From education to employment

“Let’s ensure research is a career option for everyone”

Helen Goulden

As The Young Foundation launches its first ever peer research conference, Hive, Chief Executive Helen Goulden highlights need for greater diversity and creativity, welcoming the participation of young people

Recent years have been tough for young people. Many were pushed out of work and study as plans were postponed or seriously curtailed through Covid lockdowns. Digital and data poverty often compounded isolation, and so it’s unsurprising we’ve seen a spike in mental ill-health. Now the growing cost-of-living crisis is further threatening families and communities across the UK.  

In new research, which is due to be published at the end of the month, young people talk about how they feel they have missed out on many of the usual milestones, development opportunities and chances to build skills, networks and experience. Whether that’s learning to drive, getting their first part-time job, a seminal Freshers Week, or even the experience of sitting a traditional exam in a silent room, young people say they feel increasingly ill-equipped for the transitions they face at this stage of life.  

But evidence from Skillsbuilder shows that developing ‘essential skills’ – such as teamwork, creativity and problem-solving – can make a significant long-term difference to people’s lives. Indeed, this research links the acquisition of essential skills with increased wellbeing, and finds people with essential skills 52% less likely to be out of work or education. They also boast an average wage premium of £3,900-£5,900.  

“This confirms that essential skills are crucial, not just in bolstering individuals’ progress, but in raising our collective confidence to shape a better future for us all,” reflects Helen Goulden, Chief Executive of The Young Foundation, a not-for-profit, and the UK’s home for community research and social innovation.  

Goulden has seen the positive impact of interventions to build essential skills among young people first-hand: in 2021, her organisation recruited 22 18- to 24-year-olds via the government’s Kickstart initiative. This programme targeted young people who were on Universal Credit and deemed to be at risk of long-term unemployment. The Young Foundation delivered six-months’ training in peer research – a method through which people with a shared, lived experience of the issues being explored drive and design research.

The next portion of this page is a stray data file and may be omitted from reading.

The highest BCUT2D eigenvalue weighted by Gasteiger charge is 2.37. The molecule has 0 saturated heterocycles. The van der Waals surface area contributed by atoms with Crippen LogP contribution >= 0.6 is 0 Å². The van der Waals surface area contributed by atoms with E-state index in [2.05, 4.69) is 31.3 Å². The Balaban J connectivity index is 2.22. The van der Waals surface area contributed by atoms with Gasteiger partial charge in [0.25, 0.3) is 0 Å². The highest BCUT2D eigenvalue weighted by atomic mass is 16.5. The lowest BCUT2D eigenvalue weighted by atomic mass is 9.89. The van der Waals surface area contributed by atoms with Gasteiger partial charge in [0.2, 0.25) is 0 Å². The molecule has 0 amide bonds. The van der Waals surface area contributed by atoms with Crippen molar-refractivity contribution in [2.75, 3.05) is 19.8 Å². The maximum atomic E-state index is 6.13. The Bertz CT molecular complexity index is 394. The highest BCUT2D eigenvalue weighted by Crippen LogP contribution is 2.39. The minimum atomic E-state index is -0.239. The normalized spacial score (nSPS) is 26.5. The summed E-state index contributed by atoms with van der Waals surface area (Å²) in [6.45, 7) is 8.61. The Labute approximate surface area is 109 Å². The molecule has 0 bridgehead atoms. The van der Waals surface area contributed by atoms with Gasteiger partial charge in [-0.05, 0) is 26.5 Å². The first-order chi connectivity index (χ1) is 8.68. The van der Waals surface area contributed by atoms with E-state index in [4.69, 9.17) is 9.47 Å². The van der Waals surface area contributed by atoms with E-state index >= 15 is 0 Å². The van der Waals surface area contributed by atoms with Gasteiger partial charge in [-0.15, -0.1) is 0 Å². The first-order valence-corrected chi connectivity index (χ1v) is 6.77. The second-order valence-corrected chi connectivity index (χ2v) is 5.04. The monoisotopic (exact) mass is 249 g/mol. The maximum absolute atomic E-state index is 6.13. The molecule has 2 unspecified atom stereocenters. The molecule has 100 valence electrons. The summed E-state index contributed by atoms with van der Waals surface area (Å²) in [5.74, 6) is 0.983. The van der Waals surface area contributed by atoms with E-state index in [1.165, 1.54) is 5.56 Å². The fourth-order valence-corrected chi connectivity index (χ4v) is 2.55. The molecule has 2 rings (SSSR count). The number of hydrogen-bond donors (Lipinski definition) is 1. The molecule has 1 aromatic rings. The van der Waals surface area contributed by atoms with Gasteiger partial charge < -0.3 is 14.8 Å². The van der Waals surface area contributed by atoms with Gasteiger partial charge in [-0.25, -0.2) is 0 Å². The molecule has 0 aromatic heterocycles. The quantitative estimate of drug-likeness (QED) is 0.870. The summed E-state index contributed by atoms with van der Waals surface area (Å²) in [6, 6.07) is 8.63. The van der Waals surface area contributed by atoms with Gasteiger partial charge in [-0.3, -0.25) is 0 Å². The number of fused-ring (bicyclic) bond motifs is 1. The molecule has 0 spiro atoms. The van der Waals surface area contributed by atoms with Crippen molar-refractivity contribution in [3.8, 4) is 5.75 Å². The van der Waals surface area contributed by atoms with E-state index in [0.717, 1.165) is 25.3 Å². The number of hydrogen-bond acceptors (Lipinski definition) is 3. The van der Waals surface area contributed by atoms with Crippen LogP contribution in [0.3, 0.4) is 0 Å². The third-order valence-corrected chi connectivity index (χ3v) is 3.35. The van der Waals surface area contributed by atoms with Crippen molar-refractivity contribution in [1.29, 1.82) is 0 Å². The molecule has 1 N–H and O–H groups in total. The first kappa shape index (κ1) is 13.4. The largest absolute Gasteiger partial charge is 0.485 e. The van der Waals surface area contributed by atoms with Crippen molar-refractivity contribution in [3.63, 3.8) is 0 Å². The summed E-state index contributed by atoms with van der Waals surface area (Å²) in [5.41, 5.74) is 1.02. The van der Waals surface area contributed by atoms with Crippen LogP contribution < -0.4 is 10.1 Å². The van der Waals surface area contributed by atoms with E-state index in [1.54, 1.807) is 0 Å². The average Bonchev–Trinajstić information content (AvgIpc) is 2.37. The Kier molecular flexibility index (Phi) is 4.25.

“Careers in research and the social sector are not often a first choice for many young people,” reflects Victoria Boelman, The Young Foundation’s Director of Research. “The plethora of skills and roles they encompass mean that it can often be opaque what such a career might involve, and unclear how to move into these sectors. As a result, organisations are, all too often, not reflective of the rich diversity of the communities they seek to support. The Kickstart Scheme gave us the opportunity to build out a much wider- and higher-impact research programme, and explore how we can open up these kinds of roles to a more diverse group of young people. At the same time, we were supporting a diverse cohort of young people to build their ‘hard’ and ‘soft’ transferrable employment skills, and undertake new, valuable research.”  

Boelman continues: “This programme targeted young people who, by nature of their circumstance or geography, were otherwise unlikely to find their way to being trained in peer research.” It’s about helping to level the playing field: according to the Skillsbuilder research, opportunities to develop essential skills are highly unevenly distributed throughout the UK, and the most disadvantaged individuals were found to be the least likely to build skills that are shown to improve life outcomes.  

Programmes such as Kickstart are therefore vital. At The Young Foundation, it enabled young people to not only develop skills in research, but to also build broader workplace, personal, communication, and job-seeking skills. Further, the young people that went through the programme say they feel motivated to make a difference and to help solve social issues. “I wanted to help uplift the voices of marginalised communities, so working for The Young Foundation is an exciting opportunity to do this, while also getting experience in the social research field,” reflects 24-year-old Amelia Clayton, a former Kickstart peer research trainee who is now employed as a full-time research officer at The Young Foundation. 

Describing her and her colleagues’ achievements on the programme, Clayton says:

“We were commissioned to conduct research for the Youth Futures Foundation and worked on two research projects looking at employment. Between us, in six months, we created five reports, a number of blogs, a podcast, and a news feature. Our reports looked into issues including LGBTQ+ and ADHD young peoples’ experiences of employment.” She hopes this research might have an impact, raising awareness of discriminatory attitudes and practices, and improving working life for other young people.   

Reflecting on the value of The Young Foundation’s Kickstart programme, training young peer researchers, Goulden concludes:

“We need to think creatively to ensure research is a career option for everyone.” Yet this programme wasn’t just about supporting young people to develop essential skills, nor solely about diversifying the research profession. To build long-term prospects, self-confidence and drive across the UK, “our research methods must go further to understand, involve and engage young people and work together to build a fairer future”. 

By Helen Goulden, Chief Executive, The Young Foundation

The Young Foundation’s two-day online conference, Hive, starts tomorrow, exploring participatory and creative research. Tickets are available here.

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